International migration is a global phenomenon—comprising broad and deep linkages within and between the developed and developing worlds. Issues surrounding global migration processes cross manifold intellectual boundaries, understanding demands insights and methods from a broad array of disciplines.
Standard models in economics or demography offer powerful explanations of why people migrate and how migration might have an effect on wages and employment in both sending and receiving societies. However, migration is ultimately about the lived experience of people—those moving and those they encounter. Understanding migrants’ emergent identities and the problems of belonging and acceptance that migration generates requires attention, both to the micro level, as well as to the specific historical and cultural contexts surrounding both migration flows and societal responses.
The minor in International Migration Studies aims to build an appreciation of international migration and its dilemmas as it draws on the insights generated from a broad array of disciplines and methodological approaches needed for grappling with a vast social and intellectual phenomenon.
"The International Migration Studies minor is a very good way for students to gain more knowledge about a global phenomenon that is relevant to every sphere of society both historically and currently. Immigration intersects with law, health, history, economics, gender, as well as the environment. This minor provides an international overview of migration, without being biased towards a specific country or region, but instead offering different contexts of migration in all areas of the world. This way, I learned not only about migrants’ experiences and trajectories, but also their cultures, histories and societies. Although this minor would be a great addition to a similar subject (in my case, Political Science), I believe that its interdisciplinary nature and the many electives offered in different departments allow students to incorporate it to a seemingly unrelated field, providing much insight into one’s major. This is noticeable by looking at the different academic and life backgrounds from which students of the minor come, another reason why I recommend it.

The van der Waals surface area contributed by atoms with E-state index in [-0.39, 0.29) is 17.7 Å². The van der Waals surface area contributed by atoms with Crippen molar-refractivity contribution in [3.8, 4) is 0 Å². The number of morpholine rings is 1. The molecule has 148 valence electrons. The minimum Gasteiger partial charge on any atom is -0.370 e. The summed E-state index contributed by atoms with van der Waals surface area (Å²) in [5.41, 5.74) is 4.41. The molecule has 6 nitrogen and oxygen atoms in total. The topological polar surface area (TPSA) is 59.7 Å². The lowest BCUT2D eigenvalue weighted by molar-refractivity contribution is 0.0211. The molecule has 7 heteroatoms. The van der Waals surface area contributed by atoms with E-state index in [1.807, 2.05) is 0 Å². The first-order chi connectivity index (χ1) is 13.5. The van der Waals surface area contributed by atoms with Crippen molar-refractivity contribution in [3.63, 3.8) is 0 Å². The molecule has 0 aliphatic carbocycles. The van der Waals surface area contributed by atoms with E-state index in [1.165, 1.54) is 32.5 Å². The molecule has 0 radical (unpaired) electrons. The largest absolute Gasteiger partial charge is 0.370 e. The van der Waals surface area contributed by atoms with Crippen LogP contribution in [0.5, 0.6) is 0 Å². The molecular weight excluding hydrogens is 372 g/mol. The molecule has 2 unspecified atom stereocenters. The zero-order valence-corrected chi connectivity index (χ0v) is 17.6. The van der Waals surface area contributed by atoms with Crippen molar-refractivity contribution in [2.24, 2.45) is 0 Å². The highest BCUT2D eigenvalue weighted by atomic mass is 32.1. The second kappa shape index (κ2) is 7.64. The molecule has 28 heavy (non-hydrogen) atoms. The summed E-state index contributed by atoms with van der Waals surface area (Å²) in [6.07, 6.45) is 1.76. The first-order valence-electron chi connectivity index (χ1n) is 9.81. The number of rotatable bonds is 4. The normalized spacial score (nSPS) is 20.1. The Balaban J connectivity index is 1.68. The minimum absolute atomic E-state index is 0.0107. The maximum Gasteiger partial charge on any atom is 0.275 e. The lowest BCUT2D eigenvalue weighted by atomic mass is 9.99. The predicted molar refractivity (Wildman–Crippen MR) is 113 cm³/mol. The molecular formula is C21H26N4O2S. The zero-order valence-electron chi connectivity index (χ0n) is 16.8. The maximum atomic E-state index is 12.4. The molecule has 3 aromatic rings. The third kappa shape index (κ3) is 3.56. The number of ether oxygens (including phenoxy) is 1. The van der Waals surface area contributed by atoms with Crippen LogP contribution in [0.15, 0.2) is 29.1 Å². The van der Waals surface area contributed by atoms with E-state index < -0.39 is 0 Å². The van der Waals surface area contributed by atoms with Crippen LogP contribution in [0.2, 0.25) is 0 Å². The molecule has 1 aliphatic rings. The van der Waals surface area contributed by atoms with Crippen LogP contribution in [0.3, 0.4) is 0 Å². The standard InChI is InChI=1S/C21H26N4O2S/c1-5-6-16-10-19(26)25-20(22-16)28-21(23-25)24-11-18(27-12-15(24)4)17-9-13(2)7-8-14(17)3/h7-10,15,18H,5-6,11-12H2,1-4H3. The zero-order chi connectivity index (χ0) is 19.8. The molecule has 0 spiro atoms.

Aside from the very relevant and interesting aspect of the subject, the minor and its mandatory courses provide comprehensive research methods and allow students to become more familiar with writing and reading papers. On the one hand, the senior capstone (I M Std 199) is a great way to culminate all the material learned into one final research paper, giving students full autonomy to decide the topic and faculty advisor. On the other hand, attending scholarly events through I M Std 193 teaches not only about new academic works in migration, but the way in which scholarly work is presented by graduate students and academics. Most importantly, the faculty members of this minor are some of the most influential and knowledgeable about migration and sociology, including Professors Waldinger, Menjivar, Kligman, and Agadjanian.”
-Federico Trudu, International Migration Studies minor
"Signing up for the Minor in International Migration Studies was the best decision I made at UCLA. As high as my expectations were, they were constantly surpassed thanks to dedicated lecturers who share a real, palpable passion for the topic and the countless aspects associated with it. Highly interesting, academically challenging, intellectually stimulating: for me personally, the Minor in International Migration Studies represents the very best UCLA has to offer."
-Klaus Gomez-Stimeder, International Migration Studies minor
"The International Migration Studies minor, alongside the support I received from Prof. Waldinger and Gaby Solomon-Dorian, greatly benefitted my academic and professional career/experiences while at UCLA. I did not feel “rushed” or overwhelmed with regards to completing the coursework and thesis. The courses offered throughout the minor (especially the electives) can be tailored to each student’s individual interests, and can therefore, complement their research as they work on their thesis. Overall, enrolling in the minor was one of the best decisions I could have made for my academic experience; not only did I learn comprehensive theories, migratory trends, and humanizing stories of migrants and their need for movement, but I was given the liberty to write and become an expert on what I felt was an important, pressing issue in global society."
-Helena Bonilla Uribe, International Migration Studies minor